But in the same filing, the Ziss attorney objected to HPD’s plans to have the project borrow money to pay for repairs and upgrades, arguing that the debts and lost tax benefits would “materially adversely affect” the investors he claimed to work with.
HPD declined to answer questions from THE CITY.
In 2017, an HPD official in charge of Mitchell-Lama buildings, Julie Walpert, submitted an affidavit in one of the suits, saying HPD did not recognize a Ziss corporation’s claim as a project general partner and objected to his proposal to sell Bridgeview III.
The judge in the case ruled against the Ziss LLC, declining to recognize it as a general partner with a say in the property’s sale. Another case, against the owners who teamed up with HPD to sell the building, is still pending in state Supreme Court.
‘Advice for a Friend’
Tenant advocates say Mitchell-Lama projects like Bridgeview III and Twin Parks, with government subsidies and ultimately the potential for deregulation to rent for market rate, make the aging buildings magnets for investors, even as they have growing maintenance needs.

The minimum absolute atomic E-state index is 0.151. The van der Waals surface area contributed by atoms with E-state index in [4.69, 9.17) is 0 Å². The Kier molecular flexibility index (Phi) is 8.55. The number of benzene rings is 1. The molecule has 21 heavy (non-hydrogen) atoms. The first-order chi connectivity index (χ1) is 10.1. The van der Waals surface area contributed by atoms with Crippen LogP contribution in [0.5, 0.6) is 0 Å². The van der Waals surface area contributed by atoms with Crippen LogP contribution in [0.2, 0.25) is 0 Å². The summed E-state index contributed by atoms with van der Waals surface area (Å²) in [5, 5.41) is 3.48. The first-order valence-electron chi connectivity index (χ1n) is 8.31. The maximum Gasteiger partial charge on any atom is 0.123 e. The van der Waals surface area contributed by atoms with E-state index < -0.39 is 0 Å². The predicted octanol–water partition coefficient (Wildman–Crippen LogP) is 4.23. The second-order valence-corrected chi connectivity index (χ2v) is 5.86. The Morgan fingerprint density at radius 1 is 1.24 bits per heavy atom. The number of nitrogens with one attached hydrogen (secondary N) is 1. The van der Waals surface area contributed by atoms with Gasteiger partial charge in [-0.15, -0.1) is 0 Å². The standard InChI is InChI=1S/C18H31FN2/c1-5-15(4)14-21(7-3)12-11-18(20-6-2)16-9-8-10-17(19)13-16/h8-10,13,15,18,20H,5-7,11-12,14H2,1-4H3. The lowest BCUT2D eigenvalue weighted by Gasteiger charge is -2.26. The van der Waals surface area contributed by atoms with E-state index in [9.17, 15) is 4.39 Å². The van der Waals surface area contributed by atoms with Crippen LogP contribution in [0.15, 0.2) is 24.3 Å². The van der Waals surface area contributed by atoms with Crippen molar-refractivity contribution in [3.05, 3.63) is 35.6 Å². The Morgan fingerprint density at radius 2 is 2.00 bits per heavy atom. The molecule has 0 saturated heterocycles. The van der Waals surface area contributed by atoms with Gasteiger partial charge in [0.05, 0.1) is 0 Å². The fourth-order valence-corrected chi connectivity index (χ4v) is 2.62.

“The thing about affordable housing in general is that it’s just a pretty profitable industry,” said Cea Weaver, a campaign coordinator at the tenants-rights group Housing Justice for All.
Lobbying experts who spoke with THE CITY said the scope of activities described in Scissura’s pact with Ziss — from working with HPD to secure a contract to meeting with elected officials to help develop other properties — would likely constitute lobbying under city and state rules and require registration.
Scissura is not registered as a lobbyist.
Reached by phone on Wednesday, Ziss referred any questions to his lawyer, Rashel Mehlman, of Sweeney, Reich, and Bolz — a Queens law firm with deep ties to the borough’s Democratic party. Mehlman did not respond to multiple calls and emails seeking comment.
Meanwhile, the legal team that originally filed the still-pending Sept. 2017 lawsuit against the other owners on behalf of a Ziss-linked LLC was led by Frank Seddio, the former head of the Brooklyn Democratic Party and Howard Fensterman, a law partner of ex-Seddio partner Frank Carone, who is now Adams’ chief of staff.
Calls to Seddio and Fensterman were also not returned.